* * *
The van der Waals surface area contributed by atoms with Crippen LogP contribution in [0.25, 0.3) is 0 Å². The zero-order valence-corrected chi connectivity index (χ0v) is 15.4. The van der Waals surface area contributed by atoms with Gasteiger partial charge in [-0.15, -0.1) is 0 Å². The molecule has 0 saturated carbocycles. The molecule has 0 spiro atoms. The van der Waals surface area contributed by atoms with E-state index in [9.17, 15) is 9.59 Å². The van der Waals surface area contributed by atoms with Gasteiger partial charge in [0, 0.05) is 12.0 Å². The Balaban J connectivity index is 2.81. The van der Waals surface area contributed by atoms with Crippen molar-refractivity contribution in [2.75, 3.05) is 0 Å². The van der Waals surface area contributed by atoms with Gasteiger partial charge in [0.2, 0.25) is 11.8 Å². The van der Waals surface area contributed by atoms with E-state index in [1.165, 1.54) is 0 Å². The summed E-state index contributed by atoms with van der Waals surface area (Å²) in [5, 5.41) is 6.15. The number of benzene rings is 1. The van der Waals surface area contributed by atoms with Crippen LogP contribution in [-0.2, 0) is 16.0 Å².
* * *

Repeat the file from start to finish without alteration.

The van der Waals surface area contributed by atoms with Crippen LogP contribution in [0.25, 0.3) is 0 Å². The zero-order valence-corrected chi connectivity index (χ0v) is 15.4. The van der Waals surface area contributed by atoms with Gasteiger partial charge in [-0.15, -0.1) is 0 Å². The molecule has 0 saturated carbocycles. The molecule has 0 spiro atoms. The van der Waals surface area contributed by atoms with E-state index in [9.17, 15) is 9.59 Å². The van der Waals surface area contributed by atoms with Gasteiger partial charge in [0, 0.05) is 12.0 Å². The Balaban J connectivity index is 2.81. The van der Waals surface area contributed by atoms with Crippen molar-refractivity contribution in [2.75, 3.05) is 0 Å². The van der Waals surface area contributed by atoms with Gasteiger partial charge in [0.2, 0.25) is 11.8 Å². The van der Waals surface area contributed by atoms with E-state index in [1.165, 1.54) is 0 Å². The summed E-state index contributed by atoms with van der Waals surface area (Å²) in [5, 5.41) is 6.15. The number of benzene rings is 1. The van der Waals surface area contributed by atoms with Crippen LogP contribution in [-0.2, 0) is 16.0 Å².